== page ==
The name game

So, you’re ready to start your own business, and have the perfect name picked out for it.  Before you hang your shingle and spend a small fortune to generate name recognition and brand value, be sure that you’ve taken all the necessary steps to make sure the name of your business is truly your own.

Selecting an entity name or trade name in Colorado can be a trap for the unwary unless you know the rules of the game:

Rule 1: Always search the Secretary of State database prior to selecting an entity name.

Entity names (including corporations, limited liability companies, limited partnerships, limited liability partnerships, limited liability limited partnerships, limited partnership associations, general partnerships, nonprofit associations, nonprofit corporations, and all foreign entities authorized to transact business in Colorado) and names reserved as entity names must be “distinguishable on the records” of the Secretary of State from every other entity name and reserved name.

The naming standard was changed from “deceptively similar” to “distinguishable on the records” in order to create an electronic filing process for business documents that did not require human review. The Secretary of State has defined the “distinguishable on the records” standard as any character, other than a comma, period, apostrophe or single quotation mark, which makes a name different than any other entity name. Upper-case letters are not distinguishable from lower-case letters.

For example, “Joes Great Idea, Inc.” is not distinguishable from “Joe’s Great Idea, Inc.” However, “Joe’s Great Idea, Inc.” is distinguishable from “Joe’s Great Idea, LLC” and “Joe’s Great Idea, Incorporated.”

Using the example above, search for “Joe’s Great Idea” or “Great Idea” to see what other Great Ideas are out there.

Rule 2: Decide if your selected name is “distinguished enough” for you

Although trade names in Colorado are not required to be distinguishable on the record, you may want to search the Secretary of State’s database before filing a statement of trade name. Also, keep in mind that since trade names are not required to be distinguishable on the records, filing trade names for “Joe’s Great Idea, Inc.,” “Joe’s Great Idea, Ltd.,” “Joe’s Great Name, LLLP,” and hundreds of other Great Ideas will not stop someone from using one of these names as an entity name, especially if they did not heed Rule 1.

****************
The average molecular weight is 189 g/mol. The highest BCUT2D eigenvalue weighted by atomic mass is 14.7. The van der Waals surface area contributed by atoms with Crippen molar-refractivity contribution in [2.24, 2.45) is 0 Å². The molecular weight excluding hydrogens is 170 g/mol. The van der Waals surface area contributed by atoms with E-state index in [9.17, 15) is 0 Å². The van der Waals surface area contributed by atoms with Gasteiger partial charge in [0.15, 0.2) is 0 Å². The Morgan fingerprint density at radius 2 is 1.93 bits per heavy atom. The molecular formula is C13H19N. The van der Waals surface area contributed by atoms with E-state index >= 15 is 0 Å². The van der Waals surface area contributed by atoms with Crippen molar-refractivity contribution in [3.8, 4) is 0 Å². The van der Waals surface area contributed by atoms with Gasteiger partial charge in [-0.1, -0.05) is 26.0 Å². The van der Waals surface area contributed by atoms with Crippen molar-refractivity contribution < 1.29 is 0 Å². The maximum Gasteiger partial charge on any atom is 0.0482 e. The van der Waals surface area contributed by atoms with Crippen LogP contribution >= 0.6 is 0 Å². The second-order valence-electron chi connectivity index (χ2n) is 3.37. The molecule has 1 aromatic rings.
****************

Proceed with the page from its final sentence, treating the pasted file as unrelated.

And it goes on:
Whose great idea was it to develop such a loose standard? In 2006, the Secretary of State’s Office became the single location for filing statements of trade names. Previously, some trade names were filed with the Department of Revenue, while others were filed with the Secretary of State. Unfortunately, some of the trade names were filed in both locations, and in other cases the same name appeared in both databases but with different owners. Rather than require the agencies to determine the rightful owner, the legislature changed the name rules so that trade names were no longer required to be distinguishable on the records.  If you don’t want to run the risk of being confused with another company, come up with a name that’s completely unique.

Rule 3: Review the name and address before filing a document.

Colorado is a great state, filled with great ideas. And many entities. A standard search of the Secretary of State’s database returns results for all entities (regardless of whether they are in good standing or have been dissolved for twenty years), trade names, reserved names and trademarks. When you search the Secretary of State’s database to file a periodic report or other document, you may receive a number of search results, or only one, depending on how you enter the name. Either way, review the name, address, and registered agent name and address before filing the document. First, you want to make sure you are filing that document for the correct entity. Second, you may realize that the information needs to be updated.

Rule 4: Read “Entity and Trade Name Filing Requirements and Customs in Colorado,” Parts I and II in the November and December 2012 editions of The Colorado Lawyer.

Or at least review the charts. This two-part article provides an in-depth analysis of the naming requirements and customs, as compared to the above rules, which barely scratch the surface. (In the interest of full disclosure, I am a co-author of the article, but Beat Steiner and Eric Lemmon deserve all of the credit.  Please contact me if you’d like to receive a copy.)

Categories: Company Perspectives